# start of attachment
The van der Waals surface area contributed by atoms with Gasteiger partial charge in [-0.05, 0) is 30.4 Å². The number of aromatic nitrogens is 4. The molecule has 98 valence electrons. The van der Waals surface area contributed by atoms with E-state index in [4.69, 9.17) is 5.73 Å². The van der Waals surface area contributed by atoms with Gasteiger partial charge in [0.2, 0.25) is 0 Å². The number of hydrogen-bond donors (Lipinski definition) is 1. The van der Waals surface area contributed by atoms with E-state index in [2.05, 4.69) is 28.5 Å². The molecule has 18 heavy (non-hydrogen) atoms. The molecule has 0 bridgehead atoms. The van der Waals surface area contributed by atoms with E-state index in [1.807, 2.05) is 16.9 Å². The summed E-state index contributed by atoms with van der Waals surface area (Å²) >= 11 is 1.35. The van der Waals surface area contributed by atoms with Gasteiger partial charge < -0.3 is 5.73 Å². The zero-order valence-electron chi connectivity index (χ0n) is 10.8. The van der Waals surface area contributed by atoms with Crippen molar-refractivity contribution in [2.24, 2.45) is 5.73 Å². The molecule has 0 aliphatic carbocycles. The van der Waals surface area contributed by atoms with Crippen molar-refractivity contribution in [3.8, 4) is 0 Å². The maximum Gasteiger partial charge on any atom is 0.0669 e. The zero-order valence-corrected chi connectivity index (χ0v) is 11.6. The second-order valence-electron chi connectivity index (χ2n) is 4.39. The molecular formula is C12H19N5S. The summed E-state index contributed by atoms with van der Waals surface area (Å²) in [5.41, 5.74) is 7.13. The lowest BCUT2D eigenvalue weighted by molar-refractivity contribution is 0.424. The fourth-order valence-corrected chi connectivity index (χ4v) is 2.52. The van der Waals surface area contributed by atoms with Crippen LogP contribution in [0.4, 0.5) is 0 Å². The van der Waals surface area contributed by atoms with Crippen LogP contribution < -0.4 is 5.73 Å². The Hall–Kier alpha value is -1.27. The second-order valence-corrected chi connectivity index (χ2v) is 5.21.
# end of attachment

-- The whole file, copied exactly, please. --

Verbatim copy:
The van der Waals surface area contributed by atoms with Gasteiger partial charge in [-0.05, 0) is 30.4 Å². The number of aromatic nitrogens is 4. The molecule has 98 valence electrons. The van der Waals surface area contributed by atoms with E-state index in [4.69, 9.17) is 5.73 Å². The van der Waals surface area contributed by atoms with Gasteiger partial charge in [0.2, 0.25) is 0 Å². The number of hydrogen-bond donors (Lipinski definition) is 1. The van der Waals surface area contributed by atoms with E-state index in [2.05, 4.69) is 28.5 Å². The molecule has 18 heavy (non-hydrogen) atoms. The molecule has 0 bridgehead atoms. The van der Waals surface area contributed by atoms with E-state index in [1.807, 2.05) is 16.9 Å². The summed E-state index contributed by atoms with van der Waals surface area (Å²) >= 11 is 1.35. The van der Waals surface area contributed by atoms with Gasteiger partial charge < -0.3 is 5.73 Å². The zero-order valence-electron chi connectivity index (χ0n) is 10.8. The van der Waals surface area contributed by atoms with Crippen molar-refractivity contribution in [2.24, 2.45) is 5.73 Å². The molecule has 0 aliphatic carbocycles. The van der Waals surface area contributed by atoms with Crippen molar-refractivity contribution in [3.8, 4) is 0 Å². The maximum Gasteiger partial charge on any atom is 0.0669 e. The zero-order valence-corrected chi connectivity index (χ0v) is 11.6. The second-order valence-electron chi connectivity index (χ2n) is 4.39. The molecular formula is C12H19N5S. The summed E-state index contributed by atoms with van der Waals surface area (Å²) in [5.41, 5.74) is 7.13. The lowest BCUT2D eigenvalue weighted by molar-refractivity contribution is 0.424. The fourth-order valence-corrected chi connectivity index (χ4v) is 2.52. The van der Waals surface area contributed by atoms with Crippen LogP contribution in [0.4, 0.5) is 0 Å². The van der Waals surface area contributed by atoms with Crippen LogP contribution < -0.4 is 5.73 Å². The Hall–Kier alpha value is -1.27. The second-order valence-corrected chi connectivity index (χ2v) is 5.21.